Maryland prisons are dangerous and unhealthy places, both for staff and for the approximately 15,000 men and women detained behind bars. Now is the time for Maryland to step up to the plate and alter the culture so those who live in prison and who work there can do so in an environment conducive to rehabilitation and successful reentry.
Incarcerated people are often subjected to acts of violence and other abuse, sometimes by staff. They often have trouble obtaining adequate medical care for serious health needs; practicing their faith; receiving mail related to their incarceration, as well as other correspondence; and accessing reading materials, including legal research documents. Programs for rehabilitation are frequently difficult to access, if they exist at all.
Family members regularly face obstacles in visiting their loved ones, and scheduled visits are often abruptly canceled even after families confirm them and have traveled many miles to faraway facilities. Both incarcerated people and staff may face retaliation for reporting acts of misconduct, which can then become widespread and entrenched. Prisoners often face retaliation if they seek redress for their grievances.
Beyond these grave wrongs, there are plenty of mundane but nevertheless significant problems, like the poor quality of the food prisoners are served, the often unsanitary and repugnant conditions in the kitchens, and the exorbitant prices in the commissary — frequently the only option for individuals who need to supplement the food the prison provides (almost everyone). Correctional administrations are notoriously defensive and closed to outside review. Between 2008 and 2019, Maryland’s state correctional institutions endured at least six major criminal scandals. In 2020, three correctional officers in Maryland were indicted after an investigation revealed ongoing smuggling of drugs, cellphones and other contraband into the Chesapeake Detention Facility in Baltimore. There have been countless assault cases. In March 2021 three correctional officers in Maryland were indicted on assault and misconduct charges after placing a prisoner in an illegal chokehold.
What is needed is a completely independent oversight mechanism for Maryland’s correctional system. Approximately 18 states are reported to have various entities overseeing prisons. Maryland’s General Assembly is currently considering bills (House Bill 64, Senate Bill 87) to establish a correctional ombudsman; the Senate bill has bipartisan sponsorship.
The Office of the Correctional Ombudsman (OCO) would be an independent, impartial public office — not part of the Department of Public Safety and Correctional Services — serving Maryland by promoting positive changes in corrections. A 2022 poll sponsored by Families Against Mandatory Minimums found that 82% of Americans support independent prison oversight.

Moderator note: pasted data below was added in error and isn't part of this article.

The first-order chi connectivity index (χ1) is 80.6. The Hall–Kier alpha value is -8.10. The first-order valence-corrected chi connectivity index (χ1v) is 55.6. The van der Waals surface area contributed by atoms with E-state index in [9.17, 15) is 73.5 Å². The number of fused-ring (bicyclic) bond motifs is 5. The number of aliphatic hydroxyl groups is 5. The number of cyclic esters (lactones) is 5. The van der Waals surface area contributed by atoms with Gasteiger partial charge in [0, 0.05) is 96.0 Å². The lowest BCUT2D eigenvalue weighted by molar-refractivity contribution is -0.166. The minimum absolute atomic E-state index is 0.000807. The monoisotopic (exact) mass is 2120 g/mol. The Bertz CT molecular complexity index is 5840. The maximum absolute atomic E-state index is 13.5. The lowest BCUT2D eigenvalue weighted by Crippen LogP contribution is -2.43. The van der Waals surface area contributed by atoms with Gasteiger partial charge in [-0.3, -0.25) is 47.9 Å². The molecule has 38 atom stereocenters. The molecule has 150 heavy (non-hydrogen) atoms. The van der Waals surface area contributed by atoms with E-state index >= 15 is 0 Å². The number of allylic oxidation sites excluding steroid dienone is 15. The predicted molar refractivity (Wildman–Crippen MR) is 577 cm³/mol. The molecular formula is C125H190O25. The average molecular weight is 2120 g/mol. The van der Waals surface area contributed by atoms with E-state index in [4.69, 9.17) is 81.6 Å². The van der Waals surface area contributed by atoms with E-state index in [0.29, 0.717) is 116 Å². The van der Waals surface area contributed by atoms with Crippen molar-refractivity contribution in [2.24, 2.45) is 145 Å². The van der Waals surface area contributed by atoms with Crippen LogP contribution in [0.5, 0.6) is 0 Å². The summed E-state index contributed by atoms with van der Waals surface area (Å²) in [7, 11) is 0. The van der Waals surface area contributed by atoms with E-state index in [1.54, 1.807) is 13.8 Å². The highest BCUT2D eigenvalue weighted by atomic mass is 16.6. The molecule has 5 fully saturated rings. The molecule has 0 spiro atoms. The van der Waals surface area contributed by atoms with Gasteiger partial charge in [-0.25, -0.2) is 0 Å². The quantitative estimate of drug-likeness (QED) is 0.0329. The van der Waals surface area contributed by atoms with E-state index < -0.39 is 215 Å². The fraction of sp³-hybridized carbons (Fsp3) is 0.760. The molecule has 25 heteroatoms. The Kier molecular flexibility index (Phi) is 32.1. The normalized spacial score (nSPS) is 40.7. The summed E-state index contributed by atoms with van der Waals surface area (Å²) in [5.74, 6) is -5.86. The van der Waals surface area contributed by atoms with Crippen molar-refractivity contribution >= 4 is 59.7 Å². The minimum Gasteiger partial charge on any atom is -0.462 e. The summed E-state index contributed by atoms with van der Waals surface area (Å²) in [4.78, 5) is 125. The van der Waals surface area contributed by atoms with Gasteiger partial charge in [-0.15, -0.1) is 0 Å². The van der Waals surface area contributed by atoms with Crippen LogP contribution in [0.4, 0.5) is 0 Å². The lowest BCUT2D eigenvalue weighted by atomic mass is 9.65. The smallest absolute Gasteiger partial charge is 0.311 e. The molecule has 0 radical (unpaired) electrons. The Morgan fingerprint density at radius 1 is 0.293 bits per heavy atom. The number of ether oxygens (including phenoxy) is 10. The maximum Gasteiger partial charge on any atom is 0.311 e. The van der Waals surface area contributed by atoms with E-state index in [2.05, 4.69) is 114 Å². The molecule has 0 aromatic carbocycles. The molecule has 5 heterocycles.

As outlined in the proposed bill, the OCO would have the authority to enter any facility, without prior notice or permission, at any time and talk to anyone as needed. This is an essential condition for an effective ombudsman. The office would be responsible for:
- Investigating complaints related to an incarcerated person’s health, safety, welfare and legal rights;
- Providing information to incarcerated persons and families regarding self-advocacy;
- Identifying and publicizing systemic problems;
- And monitoring and ensuring compliance of the DPSCS with relevant statutes, rules and policies regarding the treatment of incarcerated persons under its jurisdiction.
Correspondence and communication with the OCO would be confidential and privileged; penalties could be imposed if agencies or individuals interfere with the work of the ombudsman office.
Incarcerated people, volunteers, family members and staff all want safe, well-run institutions. Correctional management is interested in improving the quality of its prisons and jails, reducing deaths, injuries, illness, workplace grievances and lawsuits. That incarcerated people want and need better treatment goes without saying.
Independent oversight of Maryland’s prisons and jails would move us a few steps closer to creating a just and decent corrections environment. The bills to establish an Office of the Correctional Ombudsman in Maryland deserve our strong support. Now is the time to shine a light on what goes on behind the prison walls.
Judith Lichtenberg (email@example.com) is professor emerita of philosophy at Georgetown University and has taught at Jessup Correctional Institution since 2016. Olinda Moyd (firstname.lastname@example.org) directs the Re-Entry Clinic at American University’s Washington College of Law. Both are members of the executive committee of the Maryland Alliance for Justice Reform.